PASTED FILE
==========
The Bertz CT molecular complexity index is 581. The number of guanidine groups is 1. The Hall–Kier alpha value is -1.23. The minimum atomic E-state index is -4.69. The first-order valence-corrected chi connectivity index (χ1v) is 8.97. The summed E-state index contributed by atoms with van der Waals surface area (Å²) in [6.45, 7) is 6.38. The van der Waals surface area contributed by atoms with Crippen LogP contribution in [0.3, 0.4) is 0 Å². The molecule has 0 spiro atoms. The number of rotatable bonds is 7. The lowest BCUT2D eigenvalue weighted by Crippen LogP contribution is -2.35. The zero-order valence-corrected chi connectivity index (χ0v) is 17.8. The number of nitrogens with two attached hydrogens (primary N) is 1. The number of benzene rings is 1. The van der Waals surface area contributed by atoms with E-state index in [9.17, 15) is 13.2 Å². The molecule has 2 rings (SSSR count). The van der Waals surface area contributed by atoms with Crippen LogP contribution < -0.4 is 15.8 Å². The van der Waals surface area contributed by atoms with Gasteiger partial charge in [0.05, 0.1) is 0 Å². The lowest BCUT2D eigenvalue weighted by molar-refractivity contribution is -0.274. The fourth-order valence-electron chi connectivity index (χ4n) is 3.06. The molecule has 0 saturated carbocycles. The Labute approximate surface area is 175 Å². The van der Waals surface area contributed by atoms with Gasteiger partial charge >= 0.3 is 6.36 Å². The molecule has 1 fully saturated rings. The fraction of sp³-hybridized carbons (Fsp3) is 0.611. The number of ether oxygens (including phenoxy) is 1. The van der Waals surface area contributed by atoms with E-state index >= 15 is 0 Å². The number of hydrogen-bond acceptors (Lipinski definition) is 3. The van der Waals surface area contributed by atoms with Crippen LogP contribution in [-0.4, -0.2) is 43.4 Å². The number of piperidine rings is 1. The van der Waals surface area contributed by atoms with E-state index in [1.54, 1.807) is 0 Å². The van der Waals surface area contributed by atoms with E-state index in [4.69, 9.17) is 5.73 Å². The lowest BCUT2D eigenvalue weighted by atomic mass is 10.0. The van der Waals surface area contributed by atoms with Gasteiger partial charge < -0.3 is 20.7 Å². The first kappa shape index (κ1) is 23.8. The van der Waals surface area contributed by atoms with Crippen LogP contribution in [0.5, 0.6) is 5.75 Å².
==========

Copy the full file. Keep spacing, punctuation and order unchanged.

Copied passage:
The Bertz CT molecular complexity index is 581. The number of guanidine groups is 1. The Hall–Kier alpha value is -1.23. The minimum atomic E-state index is -4.69. The first-order valence-corrected chi connectivity index (χ1v) is 8.97. The summed E-state index contributed by atoms with van der Waals surface area (Å²) in [6.45, 7) is 6.38. The van der Waals surface area contributed by atoms with Crippen LogP contribution in [0.3, 0.4) is 0 Å². The molecule has 0 spiro atoms. The number of rotatable bonds is 7. The lowest BCUT2D eigenvalue weighted by Crippen LogP contribution is -2.35. The zero-order valence-corrected chi connectivity index (χ0v) is 17.8. The number of nitrogens with two attached hydrogens (primary N) is 1. The number of benzene rings is 1. The van der Waals surface area contributed by atoms with E-state index in [9.17, 15) is 13.2 Å². The molecule has 2 rings (SSSR count). The van der Waals surface area contributed by atoms with Crippen LogP contribution < -0.4 is 15.8 Å². The van der Waals surface area contributed by atoms with Gasteiger partial charge in [0.05, 0.1) is 0 Å². The lowest BCUT2D eigenvalue weighted by molar-refractivity contribution is -0.274. The fourth-order valence-electron chi connectivity index (χ4n) is 3.06. The molecule has 0 saturated carbocycles. The Labute approximate surface area is 175 Å². The van der Waals surface area contributed by atoms with Gasteiger partial charge >= 0.3 is 6.36 Å². The molecule has 1 fully saturated rings. The fraction of sp³-hybridized carbons (Fsp3) is 0.611. The number of ether oxygens (including phenoxy) is 1. The van der Waals surface area contributed by atoms with E-state index >= 15 is 0 Å². The number of hydrogen-bond acceptors (Lipinski definition) is 3. The van der Waals surface area contributed by atoms with Crippen LogP contribution in [-0.4, -0.2) is 43.4 Å². The number of piperidine rings is 1. The van der Waals surface area contributed by atoms with E-state index in [1.54, 1.807) is 0 Å². The van der Waals surface area contributed by atoms with E-state index in [4.69, 9.17) is 5.73 Å². The lowest BCUT2D eigenvalue weighted by atomic mass is 10.0. The van der Waals surface area contributed by atoms with Gasteiger partial charge < -0.3 is 20.7 Å². The first kappa shape index (κ1) is 23.8. The van der Waals surface area contributed by atoms with Crippen LogP contribution in [0.5, 0.6) is 5.75 Å².